Your Reading List


In the movie The Adventures of Tintin a young crime reporter named Tintin forms an unlikely alliance with a sea captain named Haddock. At one point the captain says “My memory is not as good as it used to be.” Tintin queries “What did it used to be?” The captain replies “I can’t remember.”

Memory enables us to tell stories. Stories enrich our lives and transmit our history through the generations. When our family gathered for Christmas, we told stories from our childhood. As I watched the faces of my nieces and nephews, I recalled sitting around my grandparents’ dinner table listening to stories. Stories describe who we are. Jeff O’Brien, archivist for the city of Saskatoon, speaks about his father who had increasing dementia toward the end of his life. “When he died, it was as if the library had burned down. Actually, my father’s aging was like taking the library apart page by page until it was empty.”

A combined Doukhobor and Anglican service presented a unique opportunity for story telling. The two groups worship in quite different ways. As Anglican leader, I described ritual and symbols, explaining candles, crosses, bread and wine. To tell their story, the Doukhobors formed a choir and sang without benefit of musical instruments. The songs described the persecution their ancestors experienced as they left their homeland in search of religious freedom. Following the service we shared a meal, told stories and came to new understandings.

William R. White in his book Stories for Telling says “Not only do we tell stories to entertain, but to learn from the past, to understand our world, and to grapple with the mysteries of life. Through stories we attempt to find patterns of significance in apparently meaningless events, as well as teach values to the next generation.”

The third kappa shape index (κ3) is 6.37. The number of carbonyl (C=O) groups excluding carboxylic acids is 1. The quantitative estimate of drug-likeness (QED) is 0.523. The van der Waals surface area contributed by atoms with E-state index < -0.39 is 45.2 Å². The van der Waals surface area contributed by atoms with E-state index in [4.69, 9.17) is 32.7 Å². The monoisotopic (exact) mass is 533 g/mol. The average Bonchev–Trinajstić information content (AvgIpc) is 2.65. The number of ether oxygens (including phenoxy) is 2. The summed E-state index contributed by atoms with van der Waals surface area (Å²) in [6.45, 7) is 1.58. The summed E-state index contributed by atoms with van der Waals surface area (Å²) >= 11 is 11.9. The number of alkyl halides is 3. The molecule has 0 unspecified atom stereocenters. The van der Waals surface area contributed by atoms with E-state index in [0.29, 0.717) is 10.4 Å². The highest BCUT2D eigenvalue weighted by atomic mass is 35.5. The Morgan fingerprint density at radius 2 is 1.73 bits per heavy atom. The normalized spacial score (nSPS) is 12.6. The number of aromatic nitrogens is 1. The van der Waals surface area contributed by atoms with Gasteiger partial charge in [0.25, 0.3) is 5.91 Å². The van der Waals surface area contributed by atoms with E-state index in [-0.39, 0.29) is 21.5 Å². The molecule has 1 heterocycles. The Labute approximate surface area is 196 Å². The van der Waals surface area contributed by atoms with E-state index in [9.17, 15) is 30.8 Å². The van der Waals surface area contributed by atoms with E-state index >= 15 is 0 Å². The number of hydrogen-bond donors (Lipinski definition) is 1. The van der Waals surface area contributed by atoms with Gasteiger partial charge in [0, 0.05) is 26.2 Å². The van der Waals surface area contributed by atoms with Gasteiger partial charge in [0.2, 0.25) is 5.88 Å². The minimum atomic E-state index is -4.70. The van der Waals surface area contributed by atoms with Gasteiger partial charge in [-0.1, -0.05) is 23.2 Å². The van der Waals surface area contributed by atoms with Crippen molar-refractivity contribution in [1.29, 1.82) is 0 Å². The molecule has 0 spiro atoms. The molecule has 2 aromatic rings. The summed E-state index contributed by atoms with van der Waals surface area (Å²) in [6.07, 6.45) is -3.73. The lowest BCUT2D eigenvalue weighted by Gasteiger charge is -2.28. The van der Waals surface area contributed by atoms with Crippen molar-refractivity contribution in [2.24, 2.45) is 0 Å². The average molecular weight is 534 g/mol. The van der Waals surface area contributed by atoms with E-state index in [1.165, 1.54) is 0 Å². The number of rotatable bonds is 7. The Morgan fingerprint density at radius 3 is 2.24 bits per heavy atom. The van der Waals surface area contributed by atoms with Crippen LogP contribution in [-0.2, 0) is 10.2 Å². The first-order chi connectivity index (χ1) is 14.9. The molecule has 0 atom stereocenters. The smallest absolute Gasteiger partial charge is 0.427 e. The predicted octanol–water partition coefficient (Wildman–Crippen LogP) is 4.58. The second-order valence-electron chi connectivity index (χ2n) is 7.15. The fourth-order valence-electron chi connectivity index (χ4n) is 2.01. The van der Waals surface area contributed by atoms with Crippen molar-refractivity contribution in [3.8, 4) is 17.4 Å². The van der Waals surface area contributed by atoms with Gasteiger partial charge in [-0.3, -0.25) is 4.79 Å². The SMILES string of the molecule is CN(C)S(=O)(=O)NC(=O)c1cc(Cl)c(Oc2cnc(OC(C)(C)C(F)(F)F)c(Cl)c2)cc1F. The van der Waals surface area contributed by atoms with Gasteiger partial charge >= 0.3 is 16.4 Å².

To illustrate, White retells this folktale. “A couple lived with their son Conrad in a house at the edge of a forest. One day the man’s father came to make his home with the young couple. The grandfather’s eyes had grown dim, he was nearly deaf, and his hands shook like leaves in the wind. When he ate, he was unable to hold his spoon without spilling food. Bits of food would run out of his mouth, soiling his clothing. The couple discussed what they might do. Finally they set a table for him to eat in a corner of the kitchen. As he ate, he looked sadly at his family. When he spilt his food, he would sob.

“Eventually the old man could no longer hold his glass bowl. It fell to the floor, breaking into a dozen pieces. The woman scolded him and purchased a wooden bowl as a replacement. The old man said little as he sat in his corner eating out of his wooden bowl.

“One day the father came home from work to find Conrad carving a block of wood. “What are you making?” asked the father. “It is a present for you and mommy” answered the child. “I am carving two wooden bowls so that you will have something to eat from when you live with me in your old age.”

“The husband and wife looked at each other for a long time, and finally began to weep. That evening they moved the elderly grandfather back to the family table. From that day on he always ate with them, and they said nothing when he spilled his food.”

About the author

Rod Andrews's recent articles



Stories from our other publications